Showing posts with label research. Show all posts
Showing posts with label research. Show all posts

Saturday, 28 May 2016

The Encyclopedia of the Gothic - Review



“Infinity made imaginable.”


A review of The Encyclopedia of the Gothic (2016), edited by William Hughes, David Punter and Andrew Smith. Wiley-Blackwell. ISBN: 978-1-119-06460-2. (880 pages).

     The general editors (William Hughes, David Punter and Andrew Smith) begin their Introduction to The Encyclopedia of the Gothic by employing the now well-known story of the Chinese encyclopedia, popularized by Jorge Luis Borges and by Michel Foucault in The Order of Things (1970). Although they choose to employ the definite article in their chosen title, their enlightened emphasis on ‘provisionality’ hints at the struggle with the ‘epistemologically firm structure of an encyclopedia’ (p. xxxiv). Indeed, the evidence of diversity and the proliferation of resources [FN1] on gothic appears to challenge the possibility of constructing an encyclopedia in fixed media. Fortunately, the online version will provide an opportunity to interact with the suggestions of readers in order to cope with ‘an ever evolving genre’ (p. xxxviii). Nonetheless, the print version marks an excellent opportunity to take stock of the current state of play in gothic studies and to critically survey this gargantuan domain of academic research.

     In one sense, it might be proposed that academic canonicity originates in the authority and the legitimacy of scholars recruited to the project. In addition to the esteemed general editors the reviewer counted some 40 professors amongst the 131 contributors writing on 244 topics. It is also reassuring for the health of the subject that many early career scholars have joined forces with the influential writers who have been transforming the theoretical directions of Gothic studies since the 1980s.

     In short, it’s a highly impressive and monumental effort of collaborative scholarship. I do not envy the task of the editors who must bear the burden of their judiciousness: what to include, what to exclude. Digging deeper reveals that there are underlying narratives and a sense of shared assumptions about the Gothic project and approaches to reflecting on the diverse phenomena conceptually and theoretically.  Given that the gothic genre is not confined to a canon of literary texts the critical project is all the more arduous and the monster of possibility spreads out in all directions. Gothic has become a global project, national and transnational in its replication and migration. As if nodding to the academic industry that has fuelled the dissemination of gothic the editors kindly offer an entry at the centre of their encyclopedia around which all other entries circulate: the International Gothic Association (IGA), whose inaugural conference was held at the University of East Anglia in 1991. Incidentally, two of the general editors, Andrew Smith and William Hughes, are co-presidents of the International Gothic Association, and the latter is also the founding editor of Gothic Studies, the refereed journal of the International Gothic Association.

     It is rather impertinent to question whether a book of this kind is really needed when so much is already available elsewhere, and more material than ever is available on open access. Indeed, the IGA website (www.iga.stir.ac.uk) is a useful place to start. Google Scholar throws up 442,000 references to ‘gothic’ so it’s undoubtedly very helpful to have some guidance to refine the search terms. Certainly this volume compares well with a range of other histories, guides, and companions that have been designed to cater for the undergraduate market. It’s obviously also a safe place to start for students who want to research a specific topic, or to improve their awareness of key themes, concepts, and theoretical approaches. The editors have managed to meet the need for accessibility without falling into the trap of a gross over-simplification of complex ideas. Entries range in length from a thousand words, up to five thousand for ‘period’ surveys. The general policy of the editors has been to offer a survey of the gothic field that covers ‘periods, places, people and media.’ (p. xxxvii) Short bibliographies accompany each entry, together with cross-references. A well-constructed traditional index also helped this reviewer to track down more minor topics that I had deemed to have been missed out.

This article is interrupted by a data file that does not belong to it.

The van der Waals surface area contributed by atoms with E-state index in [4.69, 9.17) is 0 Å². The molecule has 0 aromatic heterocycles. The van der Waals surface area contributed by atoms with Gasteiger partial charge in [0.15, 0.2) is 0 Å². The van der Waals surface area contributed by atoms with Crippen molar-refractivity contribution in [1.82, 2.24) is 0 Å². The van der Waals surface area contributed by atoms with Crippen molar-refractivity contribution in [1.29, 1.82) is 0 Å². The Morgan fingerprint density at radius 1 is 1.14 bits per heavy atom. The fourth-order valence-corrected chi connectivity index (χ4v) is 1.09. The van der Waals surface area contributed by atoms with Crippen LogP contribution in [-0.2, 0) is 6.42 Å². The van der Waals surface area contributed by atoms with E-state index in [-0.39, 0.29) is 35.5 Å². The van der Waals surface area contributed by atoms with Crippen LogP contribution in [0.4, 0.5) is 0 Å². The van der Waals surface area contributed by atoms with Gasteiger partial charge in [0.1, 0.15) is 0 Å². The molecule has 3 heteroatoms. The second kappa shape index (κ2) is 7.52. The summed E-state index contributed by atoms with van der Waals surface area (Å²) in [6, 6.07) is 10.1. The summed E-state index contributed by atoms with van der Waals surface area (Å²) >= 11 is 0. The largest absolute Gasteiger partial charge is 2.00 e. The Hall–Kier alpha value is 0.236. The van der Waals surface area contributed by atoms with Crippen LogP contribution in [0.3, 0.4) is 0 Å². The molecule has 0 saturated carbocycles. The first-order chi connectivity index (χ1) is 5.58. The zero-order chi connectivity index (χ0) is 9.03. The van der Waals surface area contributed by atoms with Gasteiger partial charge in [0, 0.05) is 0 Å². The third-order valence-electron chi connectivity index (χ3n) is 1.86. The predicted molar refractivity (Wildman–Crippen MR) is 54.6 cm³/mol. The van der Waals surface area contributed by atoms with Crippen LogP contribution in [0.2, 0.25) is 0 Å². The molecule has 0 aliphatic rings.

Comparison with the much demonised Wikipedia reveals the value of having an erudite collection of short articles that serve as a trusted introduction to key topics in the field of Gothic studies. In terms of geography there are well-informed entries on the regional, national, or wider traditions: African American Gothic (Carol Margaret Davison), American Gothic (Charles L. Crow), Anglo-Caribbean Gothic (Carol Margaret Davison), Asian Gothic (Katarzyna Ancuta), Australian Gothic (Ken Gelder), Canadian Gothic (Faye Hammill), Dutch Gothic (Agnes Andeweg), European Gothic (Francesca Billiani), French Gothic (Terry Hale), Japanese Gothic (Katarzyna Ancuta), Jewish Gothic (Ruth Gilbert), New England Gothic (Faye Ringel), New Zealand Gothic (Timothy Jones), Russian Gothic (Neil Cornwell), Scandinavian Gothic (Yvonne Leffler), Scottish Gothic (Carol Margaret Davison), Southern [US] Gothic (Meredith Miller), and Welsh Gothic (Jane Aaron); but curiously British Gothic and English Gothic are omitted as self-standing entries. One assumes that these categories were sufficiently represented elsewhere, like a background noise that is unnoticed, or a torture to which we have so long submitted that we no longer feel the pain of its presence. (I note that Wikipedia has an entries on ‘Tasmanian Gothic’ and ‘Southern Ontario Gothic’; whereas the Encyclopedia offers ‘Fin-de- siècle Gothic’ (Emily Alder) Wikipedia supplements with an entry on ‘Mal du siècle’.)